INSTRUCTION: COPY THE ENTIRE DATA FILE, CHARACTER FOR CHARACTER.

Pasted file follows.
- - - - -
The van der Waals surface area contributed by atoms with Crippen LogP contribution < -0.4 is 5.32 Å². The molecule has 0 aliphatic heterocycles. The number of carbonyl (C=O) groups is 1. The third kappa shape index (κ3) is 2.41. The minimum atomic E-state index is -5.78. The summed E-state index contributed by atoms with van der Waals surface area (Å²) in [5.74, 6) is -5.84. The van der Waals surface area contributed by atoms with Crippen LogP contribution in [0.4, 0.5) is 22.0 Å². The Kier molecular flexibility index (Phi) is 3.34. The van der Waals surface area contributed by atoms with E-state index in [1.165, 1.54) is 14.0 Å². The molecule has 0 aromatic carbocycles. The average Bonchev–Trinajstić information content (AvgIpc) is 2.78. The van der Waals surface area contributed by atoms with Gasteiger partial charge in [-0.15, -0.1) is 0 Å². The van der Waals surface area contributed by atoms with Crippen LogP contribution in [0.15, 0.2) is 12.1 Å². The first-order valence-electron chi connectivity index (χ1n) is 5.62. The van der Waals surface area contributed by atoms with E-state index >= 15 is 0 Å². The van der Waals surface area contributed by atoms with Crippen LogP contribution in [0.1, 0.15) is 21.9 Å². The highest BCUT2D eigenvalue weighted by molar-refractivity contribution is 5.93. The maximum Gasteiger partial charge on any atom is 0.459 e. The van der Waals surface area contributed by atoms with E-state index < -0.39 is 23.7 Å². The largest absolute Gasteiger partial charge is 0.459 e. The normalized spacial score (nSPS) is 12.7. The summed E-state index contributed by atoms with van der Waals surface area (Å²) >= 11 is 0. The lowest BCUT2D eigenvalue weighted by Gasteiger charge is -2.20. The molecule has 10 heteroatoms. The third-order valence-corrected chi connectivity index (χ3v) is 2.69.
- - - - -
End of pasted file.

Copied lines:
The van der Waals surface area contributed by atoms with Crippen LogP contribution < -0.4 is 5.32 Å². The molecule has 0 aliphatic heterocycles. The number of carbonyl (C=O) groups is 1. The third kappa shape index (κ3) is 2.41. The minimum atomic E-state index is -5.78. The summed E-state index contributed by atoms with van der Waals surface area (Å²) in [5.74, 6) is -5.84. The van der Waals surface area contributed by atoms with Crippen LogP contribution in [0.4, 0.5) is 22.0 Å². The Kier molecular flexibility index (Phi) is 3.34. The van der Waals surface area contributed by atoms with E-state index in [1.165, 1.54) is 14.0 Å². The molecule has 0 aromatic carbocycles. The average Bonchev–Trinajstić information content (AvgIpc) is 2.78. The van der Waals surface area contributed by atoms with Gasteiger partial charge in [-0.15, -0.1) is 0 Å². The van der Waals surface area contributed by atoms with Crippen LogP contribution in [0.15, 0.2) is 12.1 Å². The first-order valence-electron chi connectivity index (χ1n) is 5.62. The van der Waals surface area contributed by atoms with E-state index >= 15 is 0 Å². The van der Waals surface area contributed by atoms with Crippen LogP contribution in [0.1, 0.15) is 21.9 Å². The highest BCUT2D eigenvalue weighted by molar-refractivity contribution is 5.93. The maximum Gasteiger partial charge on any atom is 0.459 e. The van der Waals surface area contributed by atoms with E-state index < -0.39 is 23.7 Å². The largest absolute Gasteiger partial charge is 0.459 e. The normalized spacial score (nSPS) is 12.7. The summed E-state index contributed by atoms with van der Waals surface area (Å²) >= 11 is 0. The lowest BCUT2D eigenvalue weighted by Gasteiger charge is -2.20. The molecule has 10 heteroatoms. The third-order valence-corrected chi connectivity index (χ3v) is 2.69.